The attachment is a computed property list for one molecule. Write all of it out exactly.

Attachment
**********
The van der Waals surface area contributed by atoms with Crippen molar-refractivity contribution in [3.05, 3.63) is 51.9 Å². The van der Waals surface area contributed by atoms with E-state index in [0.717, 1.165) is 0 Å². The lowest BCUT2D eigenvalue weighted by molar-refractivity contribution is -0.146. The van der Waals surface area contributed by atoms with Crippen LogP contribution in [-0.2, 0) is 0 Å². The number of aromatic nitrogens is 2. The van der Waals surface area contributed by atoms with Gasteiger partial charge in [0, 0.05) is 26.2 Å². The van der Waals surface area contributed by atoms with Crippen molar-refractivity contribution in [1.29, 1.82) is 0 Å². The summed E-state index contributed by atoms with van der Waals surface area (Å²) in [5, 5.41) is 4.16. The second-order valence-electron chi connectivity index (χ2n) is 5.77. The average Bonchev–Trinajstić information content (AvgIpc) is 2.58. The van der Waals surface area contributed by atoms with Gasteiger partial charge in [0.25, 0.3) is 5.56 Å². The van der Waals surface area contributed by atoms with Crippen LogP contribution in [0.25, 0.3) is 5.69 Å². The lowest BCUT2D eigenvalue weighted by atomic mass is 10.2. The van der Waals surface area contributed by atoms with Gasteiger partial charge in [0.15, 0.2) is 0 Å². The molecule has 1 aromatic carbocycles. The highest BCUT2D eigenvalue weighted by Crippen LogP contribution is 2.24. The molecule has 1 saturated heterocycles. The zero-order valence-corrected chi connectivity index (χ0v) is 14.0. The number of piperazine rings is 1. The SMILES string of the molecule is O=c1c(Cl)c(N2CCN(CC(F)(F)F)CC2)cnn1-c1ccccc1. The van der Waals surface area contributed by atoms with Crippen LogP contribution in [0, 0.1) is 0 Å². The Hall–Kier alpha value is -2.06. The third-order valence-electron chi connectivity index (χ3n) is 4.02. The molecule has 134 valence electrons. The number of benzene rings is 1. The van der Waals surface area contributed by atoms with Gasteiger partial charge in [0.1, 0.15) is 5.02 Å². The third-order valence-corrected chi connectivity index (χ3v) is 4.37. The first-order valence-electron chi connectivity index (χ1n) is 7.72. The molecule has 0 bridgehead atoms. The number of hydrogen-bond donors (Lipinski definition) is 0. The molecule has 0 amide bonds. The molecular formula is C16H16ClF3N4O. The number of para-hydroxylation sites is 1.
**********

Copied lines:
The van der Waals surface area contributed by atoms with Crippen molar-refractivity contribution in [3.05, 3.63) is 51.9 Å². The van der Waals surface area contributed by atoms with E-state index in [0.717, 1.165) is 0 Å². The lowest BCUT2D eigenvalue weighted by molar-refractivity contribution is -0.146. The van der Waals surface area contributed by atoms with Crippen LogP contribution in [-0.2, 0) is 0 Å². The number of aromatic nitrogens is 2. The van der Waals surface area contributed by atoms with Gasteiger partial charge in [0, 0.05) is 26.2 Å². The van der Waals surface area contributed by atoms with Crippen molar-refractivity contribution in [1.29, 1.82) is 0 Å². The summed E-state index contributed by atoms with van der Waals surface area (Å²) in [5, 5.41) is 4.16. The second-order valence-electron chi connectivity index (χ2n) is 5.77. The average Bonchev–Trinajstić information content (AvgIpc) is 2.58. The van der Waals surface area contributed by atoms with Gasteiger partial charge in [0.25, 0.3) is 5.56 Å². The van der Waals surface area contributed by atoms with Crippen LogP contribution in [0.25, 0.3) is 5.69 Å². The lowest BCUT2D eigenvalue weighted by atomic mass is 10.2. The van der Waals surface area contributed by atoms with Gasteiger partial charge in [0.15, 0.2) is 0 Å². The molecule has 1 aromatic carbocycles. The highest BCUT2D eigenvalue weighted by Crippen LogP contribution is 2.24. The molecule has 1 saturated heterocycles. The zero-order valence-corrected chi connectivity index (χ0v) is 14.0. The number of piperazine rings is 1. The SMILES string of the molecule is O=c1c(Cl)c(N2CCN(CC(F)(F)F)CC2)cnn1-c1ccccc1. The van der Waals surface area contributed by atoms with Crippen LogP contribution in [0, 0.1) is 0 Å². The Hall–Kier alpha value is -2.06. The third-order valence-electron chi connectivity index (χ3n) is 4.02. The molecule has 134 valence electrons. The number of benzene rings is 1. The van der Waals surface area contributed by atoms with Gasteiger partial charge in [0.1, 0.15) is 5.02 Å². The third-order valence-corrected chi connectivity index (χ3v) is 4.37. The first-order valence-electron chi connectivity index (χ1n) is 7.72. The molecule has 0 bridgehead atoms. The number of hydrogen-bond donors (Lipinski definition) is 0. The molecule has 0 amide bonds. The molecular formula is C16H16ClF3N4O. The number of para-hydroxylation sites is 1.